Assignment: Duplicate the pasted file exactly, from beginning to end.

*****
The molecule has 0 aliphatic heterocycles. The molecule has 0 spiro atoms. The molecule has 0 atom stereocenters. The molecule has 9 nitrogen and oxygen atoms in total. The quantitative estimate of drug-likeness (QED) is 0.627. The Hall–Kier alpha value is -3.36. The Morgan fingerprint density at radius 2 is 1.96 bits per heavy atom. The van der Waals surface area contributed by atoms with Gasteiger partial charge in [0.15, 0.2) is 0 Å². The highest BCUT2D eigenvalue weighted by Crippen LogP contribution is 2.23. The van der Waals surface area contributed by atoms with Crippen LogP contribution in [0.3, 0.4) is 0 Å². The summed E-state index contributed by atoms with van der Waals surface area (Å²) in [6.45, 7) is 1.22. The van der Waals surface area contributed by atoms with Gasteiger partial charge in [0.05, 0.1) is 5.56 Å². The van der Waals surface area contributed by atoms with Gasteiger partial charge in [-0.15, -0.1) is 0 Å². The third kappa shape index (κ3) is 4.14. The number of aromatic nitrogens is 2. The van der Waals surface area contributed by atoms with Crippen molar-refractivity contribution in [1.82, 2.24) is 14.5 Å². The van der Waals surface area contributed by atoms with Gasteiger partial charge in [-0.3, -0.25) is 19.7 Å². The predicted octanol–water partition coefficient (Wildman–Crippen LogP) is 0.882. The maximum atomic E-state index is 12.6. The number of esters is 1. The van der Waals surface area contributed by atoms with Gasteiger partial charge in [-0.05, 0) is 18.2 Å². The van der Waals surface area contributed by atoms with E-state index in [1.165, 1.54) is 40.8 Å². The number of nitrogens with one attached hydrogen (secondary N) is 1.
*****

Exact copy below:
The molecule has 0 aliphatic heterocycles. The molecule has 0 spiro atoms. The molecule has 0 atom stereocenters. The molecule has 9 nitrogen and oxygen atoms in total. The quantitative estimate of drug-likeness (QED) is 0.627. The Hall–Kier alpha value is -3.36. The Morgan fingerprint density at radius 2 is 1.96 bits per heavy atom. The van der Waals surface area contributed by atoms with Gasteiger partial charge in [0.15, 0.2) is 0 Å². The highest BCUT2D eigenvalue weighted by Crippen LogP contribution is 2.23. The van der Waals surface area contributed by atoms with Crippen LogP contribution in [0.3, 0.4) is 0 Å². The summed E-state index contributed by atoms with van der Waals surface area (Å²) in [6.45, 7) is 1.22. The van der Waals surface area contributed by atoms with Gasteiger partial charge in [0.05, 0.1) is 5.56 Å². The van der Waals surface area contributed by atoms with Gasteiger partial charge in [-0.15, -0.1) is 0 Å². The third kappa shape index (κ3) is 4.14. The number of aromatic nitrogens is 2. The van der Waals surface area contributed by atoms with Crippen molar-refractivity contribution in [1.82, 2.24) is 14.5 Å². The van der Waals surface area contributed by atoms with Gasteiger partial charge in [-0.3, -0.25) is 19.7 Å². The predicted octanol–water partition coefficient (Wildman–Crippen LogP) is 0.882. The maximum atomic E-state index is 12.6. The number of esters is 1. The van der Waals surface area contributed by atoms with Gasteiger partial charge in [-0.05, 0) is 18.2 Å². The van der Waals surface area contributed by atoms with E-state index in [1.165, 1.54) is 40.8 Å². The number of nitrogens with one attached hydrogen (secondary N) is 1.